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I'm a little confused. In my textbook, they try to determine the abelian groups of order $1500 = 2^{2}\cdot 3\cdot 5^{3}$. They find the following families of elementary divisors: $\{2,2,3,5^{3}\}$ , $\{2,2,3,5,5^{2}\}$, $\{2,2,3,5,5,5\}$, $\{2^{2},3,5^{3}\}$, $\{2^{2},3,5,5^{2}\}$ and $\{2^{2},3,5,5,5\},$ and then argue that each of these determines an abelian group of order 1500 and that every abelian group of order 1500 is isomorphic to one of these. In order to deduce that every abelian group of order 1500 is isomorphic to one of these, they use following theorem:

Every finitely generated abelian group $G$ is (isomorphic to) a finite direct sum of cyclic groups, each of which is either infinite or of order a power of a prime.

My problem is that the theorem is about finitely generated abelian groups and not "just" finite abelian groups. Are a finitely generated abelian group and a finite abelian group the same "thing"?

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No, they are not the same. You can tell this from the theorem that you stated: it clearly indicates that a finitely generated Abelian group can be infinite. In particular, $\Bbb Z$ under addition is an infinite, finitely generated Abelian group. However, every finite Abelian group is finitely generated, so the theorem applies to finite Abelian groups. –  Brian M. Scott Mar 10 '12 at 12:45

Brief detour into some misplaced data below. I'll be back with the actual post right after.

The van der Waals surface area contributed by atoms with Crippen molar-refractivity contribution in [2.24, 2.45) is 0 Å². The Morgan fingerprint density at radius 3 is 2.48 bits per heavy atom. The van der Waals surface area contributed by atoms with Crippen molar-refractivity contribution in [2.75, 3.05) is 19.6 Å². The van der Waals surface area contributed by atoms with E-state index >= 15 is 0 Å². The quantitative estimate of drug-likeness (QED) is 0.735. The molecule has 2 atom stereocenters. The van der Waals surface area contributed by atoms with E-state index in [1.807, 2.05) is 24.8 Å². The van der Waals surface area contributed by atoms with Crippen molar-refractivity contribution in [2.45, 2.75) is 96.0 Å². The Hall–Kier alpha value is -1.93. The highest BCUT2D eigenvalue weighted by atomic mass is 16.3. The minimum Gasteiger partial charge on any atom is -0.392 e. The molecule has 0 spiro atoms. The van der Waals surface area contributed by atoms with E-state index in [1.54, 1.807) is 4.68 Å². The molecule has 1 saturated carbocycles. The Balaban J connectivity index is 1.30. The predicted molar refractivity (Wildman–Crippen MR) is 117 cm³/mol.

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No, they are not. A finite abelian group is also finitely generated. However a finitely generated abelian group need not be finite. Look at $\mathbb Z$ as a group under addition.

This group is generated by a single element, say $1$ or $-1$. However, this is not finite.

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To expand on my comment, all finite Abelian groups are finitely generated, but not all finitely generated Abelian groups are finite. An Abelian group $\langle G,+\rangle$ is finitely generated if there is a finite $F\subseteq G$ such that every element of $G$ can be written as the sum of elements of $F$ or their inverses, possibly with repetition. Thus, $\langle\Bbb Z,+\rangle$ is finitely generated: we may take $F=\{1\}$, since every integer is the sum of finitely many copies of $1$ or its inverse $-1$.

Every finite Abelian group is clearly finitely generated, so the structure theorem that you quote applies to them. In particular, it says that if $G$ is a finite Abelian group, then it must be the direct sum of cyclic groups whose orders are powers of primes. That is the conclusion that is being used in the particular example that you’re looking at.

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